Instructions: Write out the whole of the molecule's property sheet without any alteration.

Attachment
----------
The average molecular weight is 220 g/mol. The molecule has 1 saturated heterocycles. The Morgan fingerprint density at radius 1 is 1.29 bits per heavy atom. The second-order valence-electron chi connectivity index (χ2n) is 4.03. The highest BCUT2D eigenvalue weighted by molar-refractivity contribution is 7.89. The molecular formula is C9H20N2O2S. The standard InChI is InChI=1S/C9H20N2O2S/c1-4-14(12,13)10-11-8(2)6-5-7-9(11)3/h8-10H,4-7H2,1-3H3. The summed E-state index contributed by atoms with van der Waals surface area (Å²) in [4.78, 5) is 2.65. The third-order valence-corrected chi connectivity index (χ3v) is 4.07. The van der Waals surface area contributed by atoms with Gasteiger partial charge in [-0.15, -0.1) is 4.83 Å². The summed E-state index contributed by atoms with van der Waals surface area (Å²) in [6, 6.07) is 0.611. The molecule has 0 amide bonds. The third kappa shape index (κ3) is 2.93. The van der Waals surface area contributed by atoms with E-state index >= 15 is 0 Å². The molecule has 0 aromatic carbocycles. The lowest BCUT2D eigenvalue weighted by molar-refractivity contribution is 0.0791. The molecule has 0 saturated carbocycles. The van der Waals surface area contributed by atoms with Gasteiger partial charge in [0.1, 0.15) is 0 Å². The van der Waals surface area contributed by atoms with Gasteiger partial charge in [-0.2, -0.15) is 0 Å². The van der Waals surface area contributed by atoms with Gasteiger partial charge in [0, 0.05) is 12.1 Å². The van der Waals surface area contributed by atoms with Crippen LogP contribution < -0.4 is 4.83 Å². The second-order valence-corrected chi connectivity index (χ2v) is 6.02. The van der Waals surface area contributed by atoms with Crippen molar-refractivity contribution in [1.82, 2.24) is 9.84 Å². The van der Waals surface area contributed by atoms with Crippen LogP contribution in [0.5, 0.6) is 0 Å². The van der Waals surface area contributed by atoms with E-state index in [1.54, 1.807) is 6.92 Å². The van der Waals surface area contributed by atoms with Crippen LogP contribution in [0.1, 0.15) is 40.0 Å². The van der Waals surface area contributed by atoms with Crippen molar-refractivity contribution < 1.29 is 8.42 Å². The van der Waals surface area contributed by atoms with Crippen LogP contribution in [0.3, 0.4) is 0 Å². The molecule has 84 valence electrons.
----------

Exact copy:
The average molecular weight is 220 g/mol. The molecule has 1 saturated heterocycles. The Morgan fingerprint density at radius 1 is 1.29 bits per heavy atom. The second-order valence-electron chi connectivity index (χ2n) is 4.03. The highest BCUT2D eigenvalue weighted by molar-refractivity contribution is 7.89. The molecular formula is C9H20N2O2S. The standard InChI is InChI=1S/C9H20N2O2S/c1-4-14(12,13)10-11-8(2)6-5-7-9(11)3/h8-10H,4-7H2,1-3H3. The summed E-state index contributed by atoms with van der Waals surface area (Å²) in [4.78, 5) is 2.65. The third-order valence-corrected chi connectivity index (χ3v) is 4.07. The van der Waals surface area contributed by atoms with Gasteiger partial charge in [-0.15, -0.1) is 4.83 Å². The summed E-state index contributed by atoms with van der Waals surface area (Å²) in [6, 6.07) is 0.611. The molecule has 0 amide bonds. The third kappa shape index (κ3) is 2.93. The van der Waals surface area contributed by atoms with E-state index >= 15 is 0 Å². The molecule has 0 aromatic carbocycles. The lowest BCUT2D eigenvalue weighted by molar-refractivity contribution is 0.0791. The molecule has 0 saturated carbocycles. The van der Waals surface area contributed by atoms with Gasteiger partial charge in [0.1, 0.15) is 0 Å². The van der Waals surface area contributed by atoms with Gasteiger partial charge in [-0.2, -0.15) is 0 Å². The van der Waals surface area contributed by atoms with Gasteiger partial charge in [0, 0.05) is 12.1 Å². The van der Waals surface area contributed by atoms with Crippen LogP contribution < -0.4 is 4.83 Å². The second-order valence-corrected chi connectivity index (χ2v) is 6.02. The van der Waals surface area contributed by atoms with Crippen molar-refractivity contribution in [1.82, 2.24) is 9.84 Å². The van der Waals surface area contributed by atoms with Crippen LogP contribution in [0.5, 0.6) is 0 Å². The van der Waals surface area contributed by atoms with E-state index in [1.54, 1.807) is 6.92 Å². The van der Waals surface area contributed by atoms with Crippen LogP contribution in [0.1, 0.15) is 40.0 Å². The van der Waals surface area contributed by atoms with Crippen molar-refractivity contribution < 1.29 is 8.42 Å². The van der Waals surface area contributed by atoms with Crippen LogP contribution in [0.3, 0.4) is 0 Å². The molecule has 84 valence electrons.